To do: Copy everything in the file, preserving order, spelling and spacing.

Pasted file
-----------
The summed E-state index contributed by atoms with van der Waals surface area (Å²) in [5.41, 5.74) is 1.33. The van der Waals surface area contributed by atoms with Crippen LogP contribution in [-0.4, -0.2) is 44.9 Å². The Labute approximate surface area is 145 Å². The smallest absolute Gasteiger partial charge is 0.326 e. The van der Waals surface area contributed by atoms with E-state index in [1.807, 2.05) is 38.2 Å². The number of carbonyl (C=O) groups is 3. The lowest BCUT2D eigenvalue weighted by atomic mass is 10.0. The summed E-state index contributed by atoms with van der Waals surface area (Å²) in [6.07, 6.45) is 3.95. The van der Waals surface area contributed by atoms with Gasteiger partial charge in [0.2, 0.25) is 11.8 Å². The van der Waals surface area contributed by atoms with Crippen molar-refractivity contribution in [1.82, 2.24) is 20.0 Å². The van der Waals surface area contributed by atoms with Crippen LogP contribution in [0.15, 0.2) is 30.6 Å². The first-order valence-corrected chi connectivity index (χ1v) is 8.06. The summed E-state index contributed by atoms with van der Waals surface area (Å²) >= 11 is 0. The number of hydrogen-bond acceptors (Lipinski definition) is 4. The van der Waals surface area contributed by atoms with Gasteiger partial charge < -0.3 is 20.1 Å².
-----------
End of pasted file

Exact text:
The summed E-state index contributed by atoms with van der Waals surface area (Å²) in [5.41, 5.74) is 1.33. The van der Waals surface area contributed by atoms with Crippen LogP contribution in [-0.4, -0.2) is 44.9 Å². The Labute approximate surface area is 145 Å². The smallest absolute Gasteiger partial charge is 0.326 e. The van der Waals surface area contributed by atoms with E-state index in [1.807, 2.05) is 38.2 Å². The number of carbonyl (C=O) groups is 3. The lowest BCUT2D eigenvalue weighted by atomic mass is 10.0. The summed E-state index contributed by atoms with van der Waals surface area (Å²) in [6.07, 6.45) is 3.95. The van der Waals surface area contributed by atoms with Gasteiger partial charge in [0.2, 0.25) is 11.8 Å². The van der Waals surface area contributed by atoms with Crippen molar-refractivity contribution in [1.82, 2.24) is 20.0 Å². The van der Waals surface area contributed by atoms with Crippen LogP contribution in [0.15, 0.2) is 30.6 Å². The first-order valence-corrected chi connectivity index (χ1v) is 8.06. The summed E-state index contributed by atoms with van der Waals surface area (Å²) >= 11 is 0. The number of hydrogen-bond acceptors (Lipinski definition) is 4. The van der Waals surface area contributed by atoms with Gasteiger partial charge < -0.3 is 20.1 Å².